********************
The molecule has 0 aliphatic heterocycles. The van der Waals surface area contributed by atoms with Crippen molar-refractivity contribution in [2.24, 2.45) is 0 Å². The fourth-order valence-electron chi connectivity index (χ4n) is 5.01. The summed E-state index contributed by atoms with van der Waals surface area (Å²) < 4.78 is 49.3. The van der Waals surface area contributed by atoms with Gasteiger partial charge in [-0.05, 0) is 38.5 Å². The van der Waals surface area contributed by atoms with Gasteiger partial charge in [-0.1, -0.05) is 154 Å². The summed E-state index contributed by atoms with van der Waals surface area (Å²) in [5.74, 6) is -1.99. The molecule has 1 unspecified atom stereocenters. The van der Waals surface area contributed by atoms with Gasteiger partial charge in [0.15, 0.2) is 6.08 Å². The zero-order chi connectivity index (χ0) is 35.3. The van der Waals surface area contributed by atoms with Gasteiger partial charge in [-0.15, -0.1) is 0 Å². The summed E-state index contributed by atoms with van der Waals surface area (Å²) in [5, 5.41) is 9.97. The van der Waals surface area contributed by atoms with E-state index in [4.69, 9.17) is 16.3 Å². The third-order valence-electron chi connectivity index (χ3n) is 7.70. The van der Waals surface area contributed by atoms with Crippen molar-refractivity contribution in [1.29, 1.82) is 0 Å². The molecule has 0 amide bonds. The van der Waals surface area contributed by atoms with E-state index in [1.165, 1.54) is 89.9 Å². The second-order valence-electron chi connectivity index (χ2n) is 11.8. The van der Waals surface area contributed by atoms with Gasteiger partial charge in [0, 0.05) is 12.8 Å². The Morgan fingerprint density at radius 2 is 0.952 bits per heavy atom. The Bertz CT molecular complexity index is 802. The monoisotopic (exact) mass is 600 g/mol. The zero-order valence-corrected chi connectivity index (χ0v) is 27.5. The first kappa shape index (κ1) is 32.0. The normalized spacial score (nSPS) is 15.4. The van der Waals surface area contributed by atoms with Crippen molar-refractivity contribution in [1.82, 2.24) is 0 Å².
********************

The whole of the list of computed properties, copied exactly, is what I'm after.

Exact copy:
The molecule has 0 aliphatic heterocycles. The van der Waals surface area contributed by atoms with Crippen molar-refractivity contribution in [2.24, 2.45) is 0 Å². The fourth-order valence-electron chi connectivity index (χ4n) is 5.01. The summed E-state index contributed by atoms with van der Waals surface area (Å²) < 4.78 is 49.3. The van der Waals surface area contributed by atoms with Gasteiger partial charge in [-0.05, 0) is 38.5 Å². The van der Waals surface area contributed by atoms with Gasteiger partial charge in [-0.1, -0.05) is 154 Å². The summed E-state index contributed by atoms with van der Waals surface area (Å²) in [5.74, 6) is -1.99. The molecule has 1 unspecified atom stereocenters. The van der Waals surface area contributed by atoms with Gasteiger partial charge in [0.15, 0.2) is 6.08 Å². The zero-order chi connectivity index (χ0) is 35.3. The van der Waals surface area contributed by atoms with Gasteiger partial charge in [-0.15, -0.1) is 0 Å². The summed E-state index contributed by atoms with van der Waals surface area (Å²) in [5, 5.41) is 9.97. The van der Waals surface area contributed by atoms with E-state index in [4.69, 9.17) is 16.3 Å². The third-order valence-electron chi connectivity index (χ3n) is 7.70. The van der Waals surface area contributed by atoms with Crippen molar-refractivity contribution in [1.29, 1.82) is 0 Å². The molecule has 0 amide bonds. The van der Waals surface area contributed by atoms with E-state index in [1.165, 1.54) is 89.9 Å². The second-order valence-electron chi connectivity index (χ2n) is 11.8. The van der Waals surface area contributed by atoms with Gasteiger partial charge in [0, 0.05) is 12.8 Å². The Morgan fingerprint density at radius 2 is 0.952 bits per heavy atom. The Bertz CT molecular complexity index is 802. The monoisotopic (exact) mass is 600 g/mol. The zero-order valence-corrected chi connectivity index (χ0v) is 27.5. The first kappa shape index (κ1) is 32.0. The normalized spacial score (nSPS) is 15.4. The van der Waals surface area contributed by atoms with Crippen molar-refractivity contribution in [1.82, 2.24) is 0 Å².